I’ll be the first to admit that these small gray/green/yellow flycatchers are difficult to identify, especially when they are silent as most of the birds are that I see in the deserts of central AZ. When I “learned my birds” I lived in New Jersey, and the problem of empidonax identification was fairly easy – you just listened to them on territory! When I moved from NJ to AZ I mostly gave up on these troublesome birds, but I still struggle with them at times embarrassed by this particular inadequacy.
The flycatcher shown here sat in front of me and my camera for just over a minute in the Demonstration Garden at Boyce Thompson Arboretum on 3/28/09. I got off a few frames, mostly to assist in later study with my collection of field guides. The setting wasn’t the best, and the light direction was a problem, so both of the images shown here have their aesthetic issues.
The possibilities are:
- Gray Flycatcher
- Hammond’s Flycatcher
- Dusky Flycatcher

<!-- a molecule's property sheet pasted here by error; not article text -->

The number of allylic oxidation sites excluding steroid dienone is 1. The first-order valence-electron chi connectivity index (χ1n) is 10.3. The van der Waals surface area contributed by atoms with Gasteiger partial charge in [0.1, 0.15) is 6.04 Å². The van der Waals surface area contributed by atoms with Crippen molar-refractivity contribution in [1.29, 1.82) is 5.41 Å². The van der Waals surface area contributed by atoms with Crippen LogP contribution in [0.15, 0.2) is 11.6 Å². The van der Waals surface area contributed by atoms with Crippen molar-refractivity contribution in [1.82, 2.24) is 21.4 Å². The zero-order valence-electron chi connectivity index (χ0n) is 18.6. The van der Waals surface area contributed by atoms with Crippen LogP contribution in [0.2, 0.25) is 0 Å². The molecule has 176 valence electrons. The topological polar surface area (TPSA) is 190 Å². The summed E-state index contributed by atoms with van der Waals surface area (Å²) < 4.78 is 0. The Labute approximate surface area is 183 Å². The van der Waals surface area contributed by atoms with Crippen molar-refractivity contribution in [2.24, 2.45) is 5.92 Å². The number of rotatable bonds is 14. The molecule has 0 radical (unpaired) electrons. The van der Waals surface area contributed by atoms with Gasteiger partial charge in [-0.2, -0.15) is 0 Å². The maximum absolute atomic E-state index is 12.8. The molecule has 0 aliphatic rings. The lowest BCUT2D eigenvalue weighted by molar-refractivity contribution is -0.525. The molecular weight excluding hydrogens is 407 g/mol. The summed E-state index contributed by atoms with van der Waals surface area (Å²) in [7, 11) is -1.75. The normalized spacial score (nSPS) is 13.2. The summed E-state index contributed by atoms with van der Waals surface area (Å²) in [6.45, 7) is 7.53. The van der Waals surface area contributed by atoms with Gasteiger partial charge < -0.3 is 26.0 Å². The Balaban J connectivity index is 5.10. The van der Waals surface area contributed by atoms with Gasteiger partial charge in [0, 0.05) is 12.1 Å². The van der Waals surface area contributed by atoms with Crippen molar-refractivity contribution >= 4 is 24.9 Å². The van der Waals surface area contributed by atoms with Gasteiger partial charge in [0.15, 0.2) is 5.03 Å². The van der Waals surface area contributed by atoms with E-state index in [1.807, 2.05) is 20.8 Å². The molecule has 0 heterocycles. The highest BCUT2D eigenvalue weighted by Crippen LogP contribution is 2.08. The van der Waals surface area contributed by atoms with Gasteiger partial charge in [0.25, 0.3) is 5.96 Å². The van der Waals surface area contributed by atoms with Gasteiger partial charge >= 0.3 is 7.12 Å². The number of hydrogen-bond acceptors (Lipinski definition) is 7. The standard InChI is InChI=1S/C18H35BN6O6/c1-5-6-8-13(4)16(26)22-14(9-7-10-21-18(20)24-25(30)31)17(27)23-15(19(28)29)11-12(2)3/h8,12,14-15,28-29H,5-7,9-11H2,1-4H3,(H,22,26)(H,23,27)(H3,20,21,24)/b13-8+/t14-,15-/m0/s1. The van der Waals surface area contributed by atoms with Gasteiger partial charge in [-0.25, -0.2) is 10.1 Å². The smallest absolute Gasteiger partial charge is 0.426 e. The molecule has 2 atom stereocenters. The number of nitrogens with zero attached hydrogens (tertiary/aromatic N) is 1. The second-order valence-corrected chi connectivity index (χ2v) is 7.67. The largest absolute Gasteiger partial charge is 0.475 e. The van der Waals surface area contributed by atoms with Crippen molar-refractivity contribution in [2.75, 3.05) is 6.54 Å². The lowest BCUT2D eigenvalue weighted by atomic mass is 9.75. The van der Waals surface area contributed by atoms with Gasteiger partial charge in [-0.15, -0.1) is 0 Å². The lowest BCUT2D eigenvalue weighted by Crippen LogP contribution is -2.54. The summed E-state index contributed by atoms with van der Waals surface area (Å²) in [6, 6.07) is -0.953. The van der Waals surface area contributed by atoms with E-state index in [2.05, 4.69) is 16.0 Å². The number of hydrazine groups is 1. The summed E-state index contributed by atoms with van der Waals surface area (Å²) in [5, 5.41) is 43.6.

- Pacific-slope Flycatcher
- Cordilleran Flycatcher
- Willow Flycatcher
I’ve left out the eastern empids, as well as the colorful Buff-breasted Flycatcher, from the list of likely birds here near Phoenix.
I’ve posted a gallery with more shots (as well as head close-ups cropped from these and other images) on my web site.
I’d enjoy hearing anyone’s analysis on this bird – maybe its still not too late for me to continue to “learn my birds.”
The votes are in, and by an overwhelming majority this bird has been identified as a Hammond’s Flycatcher. The tally of comments received here and in private email messages is:
- Hammond’s Flycatcher – 8
- Dusky Flycatcher – 2
- Least Flycatcher – 1
My thanks to all who provided insight on this bird. Now, all I need to do is keep the input in mind and apply it in the field next time I see a silent empid in front of me.
I’ve received another well reasoned vote for Dusky Flycatcher from an experienced local birder whose judgement I trust, so the count now stands at 8, 3, 1. So, please provide your input if you have an opinion on this bird.